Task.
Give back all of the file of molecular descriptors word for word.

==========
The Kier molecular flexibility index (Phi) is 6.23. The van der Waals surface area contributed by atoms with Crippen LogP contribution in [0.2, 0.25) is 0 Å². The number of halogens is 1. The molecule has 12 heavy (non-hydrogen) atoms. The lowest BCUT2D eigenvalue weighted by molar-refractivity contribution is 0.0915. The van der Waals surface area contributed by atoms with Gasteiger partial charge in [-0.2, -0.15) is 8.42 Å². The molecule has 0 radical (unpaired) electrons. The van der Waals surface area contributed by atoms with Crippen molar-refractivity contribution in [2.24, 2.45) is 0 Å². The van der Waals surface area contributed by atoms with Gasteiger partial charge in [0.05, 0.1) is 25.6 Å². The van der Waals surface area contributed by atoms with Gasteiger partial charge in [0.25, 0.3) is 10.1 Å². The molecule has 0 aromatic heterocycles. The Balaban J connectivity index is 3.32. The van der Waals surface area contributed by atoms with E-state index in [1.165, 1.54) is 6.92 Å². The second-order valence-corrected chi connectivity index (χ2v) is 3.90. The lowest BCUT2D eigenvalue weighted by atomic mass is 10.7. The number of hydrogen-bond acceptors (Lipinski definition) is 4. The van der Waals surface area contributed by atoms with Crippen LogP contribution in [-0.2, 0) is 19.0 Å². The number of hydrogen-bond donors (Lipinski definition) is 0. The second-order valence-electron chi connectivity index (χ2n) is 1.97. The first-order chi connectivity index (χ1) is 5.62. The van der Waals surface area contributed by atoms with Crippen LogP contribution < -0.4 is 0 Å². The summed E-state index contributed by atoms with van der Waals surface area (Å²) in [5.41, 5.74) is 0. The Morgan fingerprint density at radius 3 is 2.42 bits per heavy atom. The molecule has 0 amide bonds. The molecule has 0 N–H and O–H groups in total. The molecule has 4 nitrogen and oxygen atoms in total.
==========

The Kier molecular flexibility index (Phi) is 6.23. The van der Waals surface area contributed by atoms with Crippen LogP contribution in [0.2, 0.25) is 0 Å². The number of halogens is 1. The molecule has 12 heavy (non-hydrogen) atoms. The lowest BCUT2D eigenvalue weighted by molar-refractivity contribution is 0.0915. The van der Waals surface area contributed by atoms with Gasteiger partial charge in [-0.2, -0.15) is 8.42 Å². The molecule has 0 radical (unpaired) electrons. The van der Waals surface area contributed by atoms with Crippen molar-refractivity contribution in [2.24, 2.45) is 0 Å². The van der Waals surface area contributed by atoms with Gasteiger partial charge in [0.05, 0.1) is 25.6 Å². The van der Waals surface area contributed by atoms with Gasteiger partial charge in [0.25, 0.3) is 10.1 Å². The molecule has 0 aromatic heterocycles. The Balaban J connectivity index is 3.32. The van der Waals surface area contributed by atoms with E-state index in [1.165, 1.54) is 6.92 Å². The second-order valence-corrected chi connectivity index (χ2v) is 3.90. The lowest BCUT2D eigenvalue weighted by atomic mass is 10.7. The number of hydrogen-bond acceptors (Lipinski definition) is 4. The van der Waals surface area contributed by atoms with Crippen LogP contribution in [-0.2, 0) is 19.0 Å². The number of hydrogen-bond donors (Lipinski definition) is 0. The second-order valence-electron chi connectivity index (χ2n) is 1.97. The first-order chi connectivity index (χ1) is 5.62. The van der Waals surface area contributed by atoms with Crippen LogP contribution < -0.4 is 0 Å². The summed E-state index contributed by atoms with van der Waals surface area (Å²) in [5.41, 5.74) is 0. The Morgan fingerprint density at radius 3 is 2.42 bits per heavy atom. The molecule has 0 amide bonds. The molecule has 0 N–H and O–H groups in total. The molecule has 4 nitrogen and oxygen atoms in total.